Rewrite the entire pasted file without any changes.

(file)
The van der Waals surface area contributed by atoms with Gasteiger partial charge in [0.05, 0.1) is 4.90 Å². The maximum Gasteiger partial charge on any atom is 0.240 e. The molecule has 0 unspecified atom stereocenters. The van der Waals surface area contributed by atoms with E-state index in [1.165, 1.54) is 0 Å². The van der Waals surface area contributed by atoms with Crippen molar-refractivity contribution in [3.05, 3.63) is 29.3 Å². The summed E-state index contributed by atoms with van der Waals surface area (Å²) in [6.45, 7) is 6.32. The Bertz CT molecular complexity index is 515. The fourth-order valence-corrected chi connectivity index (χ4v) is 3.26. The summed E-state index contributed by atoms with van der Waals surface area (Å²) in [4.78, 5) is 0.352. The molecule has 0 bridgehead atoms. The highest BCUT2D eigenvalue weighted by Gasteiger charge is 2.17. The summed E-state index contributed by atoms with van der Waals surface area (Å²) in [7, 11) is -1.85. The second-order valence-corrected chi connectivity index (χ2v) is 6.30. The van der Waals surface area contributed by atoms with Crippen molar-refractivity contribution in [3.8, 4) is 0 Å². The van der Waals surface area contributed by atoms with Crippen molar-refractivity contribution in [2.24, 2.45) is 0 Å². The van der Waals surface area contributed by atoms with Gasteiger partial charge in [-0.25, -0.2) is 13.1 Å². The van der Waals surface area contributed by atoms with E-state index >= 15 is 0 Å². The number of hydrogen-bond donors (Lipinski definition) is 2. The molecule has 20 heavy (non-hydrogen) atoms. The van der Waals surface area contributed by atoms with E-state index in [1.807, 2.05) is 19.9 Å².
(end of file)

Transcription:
The van der Waals surface area contributed by atoms with Gasteiger partial charge in [0.05, 0.1) is 4.90 Å². The maximum Gasteiger partial charge on any atom is 0.240 e. The molecule has 0 unspecified atom stereocenters. The van der Waals surface area contributed by atoms with E-state index in [1.165, 1.54) is 0 Å². The van der Waals surface area contributed by atoms with Crippen molar-refractivity contribution in [3.05, 3.63) is 29.3 Å². The summed E-state index contributed by atoms with van der Waals surface area (Å²) in [6.45, 7) is 6.32. The Bertz CT molecular complexity index is 515. The fourth-order valence-corrected chi connectivity index (χ4v) is 3.26. The summed E-state index contributed by atoms with van der Waals surface area (Å²) in [4.78, 5) is 0.352. The molecule has 0 bridgehead atoms. The highest BCUT2D eigenvalue weighted by Gasteiger charge is 2.17. The summed E-state index contributed by atoms with van der Waals surface area (Å²) in [7, 11) is -1.85. The second-order valence-corrected chi connectivity index (χ2v) is 6.30. The van der Waals surface area contributed by atoms with Crippen molar-refractivity contribution in [3.8, 4) is 0 Å². The van der Waals surface area contributed by atoms with Crippen molar-refractivity contribution in [2.24, 2.45) is 0 Å². The van der Waals surface area contributed by atoms with Gasteiger partial charge in [-0.25, -0.2) is 13.1 Å². The van der Waals surface area contributed by atoms with E-state index >= 15 is 0 Å². The number of hydrogen-bond donors (Lipinski definition) is 2. The molecule has 20 heavy (non-hydrogen) atoms. The van der Waals surface area contributed by atoms with E-state index in [1.807, 2.05) is 19.9 Å².